Donald Trump’s campaign trail rhetoric may have cast a worthy spotlight on Islamophobia and Muslim registration programs, but this fresh attention masks a grim fact: similar programs have already been in existence for years. In this BuzzFeed News investigation, Talal Ansari and Siraj Datoo shed light on one of the least known among them, the Controlled Application Review and Resolution Program, or CARRP. Formerly secret, this federal program delays or denies citizenship and immigration benefits based on what rights groups have only been able to identify as religion, national origin, or similar factors. The overwhelming majority of those affected by CARRP are Muslim. Their investigation, “based on government and court documents, official complaints, and interviews with immigrants, immigration and civil rights lawyers, and former special agents,” exposes how many Muslims caught in CARRP’s crosshairs have reported being pressured by the FBI to become informants in exchange for immigration help — a violation of the FBI’s own rules. It’s remarkable, not just for its depth and unprecedented findings, but because it offers a blueprint for other investigative reporters as they venture into the burgeoning Islamophobia beat in the Trump era.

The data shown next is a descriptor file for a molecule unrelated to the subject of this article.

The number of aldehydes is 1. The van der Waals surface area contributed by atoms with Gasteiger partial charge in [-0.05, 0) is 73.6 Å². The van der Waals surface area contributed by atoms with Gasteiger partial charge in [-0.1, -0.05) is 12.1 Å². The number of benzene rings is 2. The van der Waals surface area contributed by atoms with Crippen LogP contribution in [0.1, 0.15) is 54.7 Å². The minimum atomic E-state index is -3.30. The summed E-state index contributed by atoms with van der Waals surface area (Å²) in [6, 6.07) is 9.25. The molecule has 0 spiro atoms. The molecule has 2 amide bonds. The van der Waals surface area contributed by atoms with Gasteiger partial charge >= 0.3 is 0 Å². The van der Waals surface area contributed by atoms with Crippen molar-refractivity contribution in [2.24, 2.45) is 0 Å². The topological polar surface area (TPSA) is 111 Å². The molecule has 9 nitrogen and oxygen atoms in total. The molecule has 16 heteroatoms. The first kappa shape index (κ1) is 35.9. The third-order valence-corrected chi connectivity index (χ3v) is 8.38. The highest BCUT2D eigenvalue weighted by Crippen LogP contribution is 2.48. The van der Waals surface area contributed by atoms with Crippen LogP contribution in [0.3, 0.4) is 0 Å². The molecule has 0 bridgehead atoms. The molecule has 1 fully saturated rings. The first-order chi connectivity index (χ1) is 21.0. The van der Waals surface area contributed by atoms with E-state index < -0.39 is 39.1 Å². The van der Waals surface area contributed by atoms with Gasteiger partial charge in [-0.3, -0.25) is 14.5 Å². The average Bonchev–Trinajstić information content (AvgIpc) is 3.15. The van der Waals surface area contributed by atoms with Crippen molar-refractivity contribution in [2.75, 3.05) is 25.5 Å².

Freelance magazine journalist.
It would be irresponsible not to include this stand-out investigation in a list of notables. Not only did it involve impressive undercover reporting, it made a real impact on government policy — and then Donald Trump was elected, and shares of private prison companies took off. This is an issue that will require a lot more scrutiny. But Shane Bauer’s pathbreaking work is an excellent foundation.
Trump boasts about his philanthropy. But his giving falls short of his words. (The Reporting of David Fahrenthold & The Washington Post)
For months, David Farenthold doggedly investigated one area of Donald Trump’s dishonesty—the difference between his “charitable” persona and foundation and the reality. Not only did Farenthold find a number of important scoops (like the one in the lede, wherein Trump takes credit for donations he did not give, endangering real donations in the process), but he also helped make the difficult process, and enormous value, of investigative reporting visible for his readers by sharing his work along the way. Subscriptions to newspapers have increased since the election, presumably as part of a growing public awareness that this kind of work is an invaluable check on an administration with little respect for the truth.
You may argue that this article doesn’t rightly belong in the investigative reporting category. Perhaps. But it was a difficult dig into one of the most important questions we currently face: How can the rising tide of hatred and xenophobia be combatted? Saslow’s story focuses on the extraordinary transformation of a single individual, Derek Black: a former prince of the white nationalist movement who, through the compassion and patience of the people he used to denigrate, changed his mind.